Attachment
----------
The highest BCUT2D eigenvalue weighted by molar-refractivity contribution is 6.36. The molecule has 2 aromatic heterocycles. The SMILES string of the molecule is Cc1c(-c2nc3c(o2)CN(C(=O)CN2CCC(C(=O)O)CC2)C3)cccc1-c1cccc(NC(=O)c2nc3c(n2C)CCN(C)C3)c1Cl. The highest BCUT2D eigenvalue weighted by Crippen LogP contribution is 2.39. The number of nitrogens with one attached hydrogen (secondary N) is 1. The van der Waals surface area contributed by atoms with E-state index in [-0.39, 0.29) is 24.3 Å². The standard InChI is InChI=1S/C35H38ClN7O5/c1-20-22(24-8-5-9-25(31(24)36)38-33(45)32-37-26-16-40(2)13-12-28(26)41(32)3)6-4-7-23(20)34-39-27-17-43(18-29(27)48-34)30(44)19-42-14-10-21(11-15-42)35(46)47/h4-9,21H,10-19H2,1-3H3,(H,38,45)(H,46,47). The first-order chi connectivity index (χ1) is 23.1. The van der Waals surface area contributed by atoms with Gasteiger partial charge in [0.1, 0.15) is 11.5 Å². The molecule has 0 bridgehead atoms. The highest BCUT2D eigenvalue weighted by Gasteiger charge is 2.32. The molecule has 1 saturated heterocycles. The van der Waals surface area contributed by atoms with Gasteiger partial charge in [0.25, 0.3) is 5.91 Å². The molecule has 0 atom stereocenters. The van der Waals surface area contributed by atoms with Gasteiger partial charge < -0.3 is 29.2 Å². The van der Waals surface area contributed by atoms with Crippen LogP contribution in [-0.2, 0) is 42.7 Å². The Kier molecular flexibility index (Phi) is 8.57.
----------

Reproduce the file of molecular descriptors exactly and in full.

The highest BCUT2D eigenvalue weighted by molar-refractivity contribution is 6.36. The molecule has 2 aromatic heterocycles. The SMILES string of the molecule is Cc1c(-c2nc3c(o2)CN(C(=O)CN2CCC(C(=O)O)CC2)C3)cccc1-c1cccc(NC(=O)c2nc3c(n2C)CCN(C)C3)c1Cl. The highest BCUT2D eigenvalue weighted by Crippen LogP contribution is 2.39. The number of nitrogens with one attached hydrogen (secondary N) is 1. The van der Waals surface area contributed by atoms with E-state index in [-0.39, 0.29) is 24.3 Å². The standard InChI is InChI=1S/C35H38ClN7O5/c1-20-22(24-8-5-9-25(31(24)36)38-33(45)32-37-26-16-40(2)13-12-28(26)41(32)3)6-4-7-23(20)34-39-27-17-43(18-29(27)48-34)30(44)19-42-14-10-21(11-15-42)35(46)47/h4-9,21H,10-19H2,1-3H3,(H,38,45)(H,46,47). The first-order chi connectivity index (χ1) is 23.1. The van der Waals surface area contributed by atoms with Gasteiger partial charge in [0.1, 0.15) is 11.5 Å². The molecule has 0 bridgehead atoms. The highest BCUT2D eigenvalue weighted by Gasteiger charge is 2.32. The molecule has 1 saturated heterocycles. The van der Waals surface area contributed by atoms with Gasteiger partial charge in [0.25, 0.3) is 5.91 Å². The molecule has 0 atom stereocenters. The van der Waals surface area contributed by atoms with Gasteiger partial charge < -0.3 is 29.2 Å². The van der Waals surface area contributed by atoms with Crippen LogP contribution in [-0.2, 0) is 42.7 Å². The Kier molecular flexibility index (Phi) is 8.57.